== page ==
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Glooko Launches an Easy Way to Download Blood Glucose Meter Data to an iPhone, iPod Touch, or iPad; Enter Our Giveaway to Receive a Free Cable!

Published: 12/1/11
14 readers recommend
By Adam Brown

Although most blood glucose meters are theoretically able to upload test results to a computer, the reality can be a frustrating, time-consuming process. Different meters need different cords, uploading is sometimes time-consuming, and programs are often incompatible with Macs or not very user-friendly. This month, a company called Glooko launched what looks to be a less irritating way to download your meter’s blood glucose history. The crux of the system is a single cable that can plug in to any of six popular blood glucose meters: Bayer’s Contour, FreeStyle’s Lite and Freedom Lite, and One Touch’s Ultra2, UltraLink, and UltraMini meters. The other end of the cord plugs in to an iPod touch (3rd and 4th generation), the iPhone (3GS and 4), or the iPad, allowing test results to be uploaded to the Apple device using the Glooko Logbook application (available free in the iTunes App Store). Generally, the process takes less than one minute, and the number of downloadable readings is only limited by the Apple device’s memory. Additionally, Glooko’s product can download multiple meters (e.g., meter in your car, meter at work, meter at home) and integrate the information based on date and time. We got a chance to try Glooko’s MeterSync Cable and the Glooko Logbook App, and we found it to be refreshingly straightforward.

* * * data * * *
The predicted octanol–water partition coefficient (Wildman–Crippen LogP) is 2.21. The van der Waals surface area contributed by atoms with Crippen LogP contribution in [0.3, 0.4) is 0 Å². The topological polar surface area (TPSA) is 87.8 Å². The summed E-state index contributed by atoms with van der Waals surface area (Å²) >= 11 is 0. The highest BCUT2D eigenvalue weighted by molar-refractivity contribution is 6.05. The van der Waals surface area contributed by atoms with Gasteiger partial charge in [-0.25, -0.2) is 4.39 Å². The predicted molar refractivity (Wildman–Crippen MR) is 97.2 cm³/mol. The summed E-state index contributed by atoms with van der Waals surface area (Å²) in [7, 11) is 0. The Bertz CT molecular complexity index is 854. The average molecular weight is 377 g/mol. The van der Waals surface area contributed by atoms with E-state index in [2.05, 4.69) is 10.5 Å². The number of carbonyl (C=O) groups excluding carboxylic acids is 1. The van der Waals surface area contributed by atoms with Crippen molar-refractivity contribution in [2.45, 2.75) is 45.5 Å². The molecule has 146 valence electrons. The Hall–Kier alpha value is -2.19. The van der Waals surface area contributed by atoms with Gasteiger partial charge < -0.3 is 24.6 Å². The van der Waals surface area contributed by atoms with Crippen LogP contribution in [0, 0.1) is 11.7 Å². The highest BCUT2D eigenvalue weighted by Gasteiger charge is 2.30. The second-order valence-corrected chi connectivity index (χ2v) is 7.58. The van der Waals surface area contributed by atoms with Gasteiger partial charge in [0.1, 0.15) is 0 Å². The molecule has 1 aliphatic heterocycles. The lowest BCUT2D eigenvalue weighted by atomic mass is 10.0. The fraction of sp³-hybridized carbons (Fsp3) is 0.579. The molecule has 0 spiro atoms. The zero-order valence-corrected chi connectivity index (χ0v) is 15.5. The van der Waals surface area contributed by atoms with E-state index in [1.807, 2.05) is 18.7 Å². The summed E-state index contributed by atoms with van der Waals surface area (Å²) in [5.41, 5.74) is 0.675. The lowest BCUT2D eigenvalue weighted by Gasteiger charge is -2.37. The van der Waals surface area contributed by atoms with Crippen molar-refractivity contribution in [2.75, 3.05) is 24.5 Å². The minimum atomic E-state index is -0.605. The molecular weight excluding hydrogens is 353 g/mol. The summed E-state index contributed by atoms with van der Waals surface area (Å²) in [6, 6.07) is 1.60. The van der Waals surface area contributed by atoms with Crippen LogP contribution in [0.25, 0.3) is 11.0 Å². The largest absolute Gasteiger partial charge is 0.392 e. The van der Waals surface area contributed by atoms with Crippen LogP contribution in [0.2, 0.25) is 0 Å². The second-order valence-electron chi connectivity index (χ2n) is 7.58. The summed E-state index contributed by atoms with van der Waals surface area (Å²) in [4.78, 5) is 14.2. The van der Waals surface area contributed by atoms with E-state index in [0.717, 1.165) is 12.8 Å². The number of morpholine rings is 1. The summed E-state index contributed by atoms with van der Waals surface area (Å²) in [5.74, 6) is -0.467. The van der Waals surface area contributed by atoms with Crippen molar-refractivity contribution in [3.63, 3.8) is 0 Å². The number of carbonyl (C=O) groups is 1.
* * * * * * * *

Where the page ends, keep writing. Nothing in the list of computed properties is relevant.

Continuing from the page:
Once downloaded, users can view the logbook on their Apple device, add notes (e.g., carb intake, insulin dose, activity level, pre/post meal tags), and share a 14-day summary report with their healthcare provider via email or eFax. While we do like the built-in communication features, we believe that many patients will find manually adding the notes time-consuming, if they even remember the data to share! For right now, the application is limited to displaying the test results in logbook format; to be able to show graphs or give statistics like averages, Glooko would need FDA approval. The company has informed us that future generations of the system will incorporate these features. Additionally, given Glooko’s notable investors who are associated with social media, we suspect next generation versions might even incorporate Facebook applications. Although it doesn’t have the most advanced data analysis capabilities, we really like that Glooko’s product simplifies blood glucose meter downloading, a problem that is real to many patients. The Glooko Logbook App is free on the iTunes App Store, although it must be used with the cord, which costs $40 and is available on Amazon. For a limited time, we are giving away free Glooko MeterSync Cables to the first 50 people who fill out a five-minute survey. –AB

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